Data analytics: A competitive edge that creates finance superheroes
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Data analytics: A competitive edge that creates finance superheroes

1 month ago · 3 min read

Accounting, finance and superheroes are three words rarely spoken together — data analytics can change that. “The objective is to leverage historical information, both financial and nonfinancial, to better predict and influence the future,” said Mathieu Lupien, CPA (Canada)/CITP, and president and cofounder at Simfiny Solutions Inc.

Data analytics opens up exploration and experimentation, allowing you to assign, redirect and leverage your organization’s resources to drive decision-making and innovation. Data analytics, according to Lupien, enables you to do more with less — and that’s a superpower.“

It’s a very scarce resource in the workplace to get someone that’s got both information technology and finance backgrounds,” Lupien said. When the skill sets combine, explained Lupien, they make the professional a kind of “superhero in terms of managing the data inside and outside the finance organization.”

When accounting and finance professionals embrace the breadth of information that data provides, they lead workplace transformations and usher in a competitive advantage.

Get out of the hamster wheel

Lupien compared the monthly cycle of closing the books to that of a hamster in a wheel — you may find yourself continually playing catch-up to close those monthly books before doing it all over again the next month.

“The reality is that accountants end up spending a lot of their time processing transactions and performing analytics on period-ending balances to ensure that books are closed accurately at the end of each fiscal period,” said Lupien. “This part of the work takes a considerable amount of time and leaves little time for process improvement and data analytics, which could help the business improve its financial performance.”

With each month’s cycle, more valuable data is gathered and stored, but not necessarily used to its full capabilities. Lupien encourages you to change your approach.“You’re sitting on a trove of data,” said Lupien.

“You’re sitting on years of data in the general ledger, and we, as finance professionals, are not harvesting that data.”

Lupien believes data analytics will shake up how finance jobs are done.

Automation, innovation and the competitive edge

Analyzing data from varying sources allows finance teams to discover what to expect and when. You’ll be able to understand and anticipate customer habits, see once overlooked anomalies or predict a competitor’s reaction.

In addition to data analytics, automation can be used to your advantage. When you incorporate software for routine tasks and business intelligence management, you leverage internal “big data” — unused and overlooked financial and nonfinancial information within the organization. “The other part of big data is tapping into external sources of information, competitive analysis,” Lupien said.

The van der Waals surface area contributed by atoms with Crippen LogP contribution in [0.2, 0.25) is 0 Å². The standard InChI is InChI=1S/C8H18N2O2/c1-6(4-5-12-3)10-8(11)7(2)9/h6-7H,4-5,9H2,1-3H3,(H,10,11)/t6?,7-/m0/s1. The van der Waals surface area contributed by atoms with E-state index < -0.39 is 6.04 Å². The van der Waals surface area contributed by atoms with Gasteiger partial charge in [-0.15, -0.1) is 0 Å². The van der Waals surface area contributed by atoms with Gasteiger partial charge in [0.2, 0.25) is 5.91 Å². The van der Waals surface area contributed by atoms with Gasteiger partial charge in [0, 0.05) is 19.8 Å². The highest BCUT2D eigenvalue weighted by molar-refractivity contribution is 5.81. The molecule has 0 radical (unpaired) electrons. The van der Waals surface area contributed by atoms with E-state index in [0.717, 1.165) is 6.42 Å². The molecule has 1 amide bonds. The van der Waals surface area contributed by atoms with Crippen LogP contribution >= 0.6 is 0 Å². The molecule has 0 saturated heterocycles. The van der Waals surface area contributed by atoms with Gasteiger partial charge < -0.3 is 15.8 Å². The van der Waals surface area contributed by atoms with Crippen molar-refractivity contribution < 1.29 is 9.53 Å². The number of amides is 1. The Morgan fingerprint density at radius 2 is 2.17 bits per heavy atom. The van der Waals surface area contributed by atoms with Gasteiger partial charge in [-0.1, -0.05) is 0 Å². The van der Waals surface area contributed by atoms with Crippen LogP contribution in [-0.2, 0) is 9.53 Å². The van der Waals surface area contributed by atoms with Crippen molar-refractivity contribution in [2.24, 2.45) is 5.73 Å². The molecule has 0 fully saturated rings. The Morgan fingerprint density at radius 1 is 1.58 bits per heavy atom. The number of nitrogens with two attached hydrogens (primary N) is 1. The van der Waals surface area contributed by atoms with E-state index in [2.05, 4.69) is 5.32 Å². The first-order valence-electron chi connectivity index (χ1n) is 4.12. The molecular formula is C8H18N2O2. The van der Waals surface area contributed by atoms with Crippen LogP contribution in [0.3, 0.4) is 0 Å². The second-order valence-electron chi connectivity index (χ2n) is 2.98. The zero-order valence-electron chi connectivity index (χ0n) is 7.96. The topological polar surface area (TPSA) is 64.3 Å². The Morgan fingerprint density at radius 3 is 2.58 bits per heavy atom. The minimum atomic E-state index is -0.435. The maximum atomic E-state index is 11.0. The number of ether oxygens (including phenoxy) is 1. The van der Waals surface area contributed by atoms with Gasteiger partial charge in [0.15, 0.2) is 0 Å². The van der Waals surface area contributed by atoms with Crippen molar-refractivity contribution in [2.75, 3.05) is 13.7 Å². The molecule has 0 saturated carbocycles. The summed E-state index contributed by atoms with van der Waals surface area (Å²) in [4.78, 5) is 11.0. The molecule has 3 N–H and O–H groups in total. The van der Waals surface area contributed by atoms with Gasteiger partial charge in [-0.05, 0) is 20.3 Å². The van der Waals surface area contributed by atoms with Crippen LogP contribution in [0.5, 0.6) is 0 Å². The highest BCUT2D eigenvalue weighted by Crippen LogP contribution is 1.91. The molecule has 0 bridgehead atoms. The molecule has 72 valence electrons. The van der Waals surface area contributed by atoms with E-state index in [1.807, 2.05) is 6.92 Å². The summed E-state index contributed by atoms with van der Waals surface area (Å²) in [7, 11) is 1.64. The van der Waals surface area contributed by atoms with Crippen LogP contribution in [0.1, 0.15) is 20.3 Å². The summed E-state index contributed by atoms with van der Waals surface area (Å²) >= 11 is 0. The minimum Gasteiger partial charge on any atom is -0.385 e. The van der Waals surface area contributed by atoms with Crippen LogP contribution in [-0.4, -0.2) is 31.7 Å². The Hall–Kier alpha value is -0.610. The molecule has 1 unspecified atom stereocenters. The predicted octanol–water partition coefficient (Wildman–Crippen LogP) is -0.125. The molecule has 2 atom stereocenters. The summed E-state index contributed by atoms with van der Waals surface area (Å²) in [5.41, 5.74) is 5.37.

Setting up automated processes to complete those monthly reports “frees up the key resource, time,” said Lupien. “Then you can reinvest the time freed up to perform more value-added tasks.”

Value-added tasks include understanding the business drivers, developing key performance indicators (KPIs), building trust with production teams through the revelation of data trends and identifying patterns that can add to the company’s profits. “By spotting trends early, you help the organization maintain or even develop a competitive advantage.”

Embrace a digital mindset

As the digital landscape continually evolves, digital literacy, combined with analytic capabilities, is crucial. While you’ve always relied on financial data and metrics to inform executive-level decision-making, data analytics builds upon the finance function’s skill set and training.

“The world is changing and becoming more focused on big data,” said Lupien. “Finance professionals are well placed and positioned to look at data coming in from a financial perspective and an operations perspective.”

Many finance professionals, added Lupien, still aren’t harnessing the full power of Microsoft Excel, for example — using it as an “expensive calculator” instead of an integrated tool for finding insight. Proper training on the program, and on the overall importance of data analytics, can enhance your strategic decision-making skills and put your organization on top.

Beyond giving the organization a competitive edge, proficiency in data analytics gives you a professional edge, too.

“Strong finance professionals that have this skill set are attracted to work with firms that embrace a mindset that rewards and encourages the use of automation and analytics,” added Lupien. “Companies that have manual processes and that do not rely on analytics will struggle to keep up with even their most basic deliverables.”

AICPA & CIMA’s suite of data analytics courses will help you gain a clear understanding of data analytics techniques and methodologies, including data visualization and data storytelling. For those wanting to take their learning to the next level, there’s the Certified Information Technology Professional (CITP) credential.

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